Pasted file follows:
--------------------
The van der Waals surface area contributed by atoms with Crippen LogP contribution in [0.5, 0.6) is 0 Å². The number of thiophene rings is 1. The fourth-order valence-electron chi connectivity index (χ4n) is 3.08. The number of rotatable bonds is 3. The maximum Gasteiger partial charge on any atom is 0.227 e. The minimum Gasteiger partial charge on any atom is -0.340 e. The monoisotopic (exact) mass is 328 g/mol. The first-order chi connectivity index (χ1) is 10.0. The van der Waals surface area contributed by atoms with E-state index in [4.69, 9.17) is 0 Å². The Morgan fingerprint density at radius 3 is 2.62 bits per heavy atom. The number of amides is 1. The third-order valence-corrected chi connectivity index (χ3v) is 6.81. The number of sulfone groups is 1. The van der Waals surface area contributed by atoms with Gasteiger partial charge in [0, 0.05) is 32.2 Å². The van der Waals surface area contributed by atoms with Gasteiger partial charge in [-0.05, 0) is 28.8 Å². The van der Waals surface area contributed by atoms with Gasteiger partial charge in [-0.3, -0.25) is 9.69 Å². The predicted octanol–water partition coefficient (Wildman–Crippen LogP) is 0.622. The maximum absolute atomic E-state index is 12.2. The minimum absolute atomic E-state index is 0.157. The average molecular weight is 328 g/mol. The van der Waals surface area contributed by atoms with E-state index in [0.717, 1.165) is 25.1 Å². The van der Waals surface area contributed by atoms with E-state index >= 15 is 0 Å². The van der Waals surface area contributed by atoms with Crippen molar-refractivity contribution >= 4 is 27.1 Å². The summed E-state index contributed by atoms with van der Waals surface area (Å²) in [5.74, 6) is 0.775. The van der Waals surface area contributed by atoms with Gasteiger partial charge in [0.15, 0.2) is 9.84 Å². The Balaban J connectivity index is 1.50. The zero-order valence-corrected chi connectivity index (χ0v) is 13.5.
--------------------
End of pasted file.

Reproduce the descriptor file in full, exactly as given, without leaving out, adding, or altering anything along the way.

The van der Waals surface area contributed by atoms with Crippen LogP contribution in [0.5, 0.6) is 0 Å². The number of thiophene rings is 1. The fourth-order valence-electron chi connectivity index (χ4n) is 3.08. The number of rotatable bonds is 3. The maximum Gasteiger partial charge on any atom is 0.227 e. The minimum Gasteiger partial charge on any atom is -0.340 e. The monoisotopic (exact) mass is 328 g/mol. The first-order chi connectivity index (χ1) is 10.0. The van der Waals surface area contributed by atoms with E-state index in [4.69, 9.17) is 0 Å². The Morgan fingerprint density at radius 3 is 2.62 bits per heavy atom. The number of amides is 1. The third-order valence-corrected chi connectivity index (χ3v) is 6.81. The number of sulfone groups is 1. The van der Waals surface area contributed by atoms with Gasteiger partial charge in [0, 0.05) is 32.2 Å². The van der Waals surface area contributed by atoms with Gasteiger partial charge in [-0.05, 0) is 28.8 Å². The van der Waals surface area contributed by atoms with Gasteiger partial charge in [-0.3, -0.25) is 9.69 Å². The predicted octanol–water partition coefficient (Wildman–Crippen LogP) is 0.622. The maximum absolute atomic E-state index is 12.2. The minimum absolute atomic E-state index is 0.157. The average molecular weight is 328 g/mol. The van der Waals surface area contributed by atoms with E-state index in [0.717, 1.165) is 25.1 Å². The van der Waals surface area contributed by atoms with E-state index >= 15 is 0 Å². The van der Waals surface area contributed by atoms with Crippen molar-refractivity contribution >= 4 is 27.1 Å². The summed E-state index contributed by atoms with van der Waals surface area (Å²) in [5.74, 6) is 0.775. The van der Waals surface area contributed by atoms with Gasteiger partial charge in [0.15, 0.2) is 9.84 Å². The Balaban J connectivity index is 1.50. The zero-order valence-corrected chi connectivity index (χ0v) is 13.5.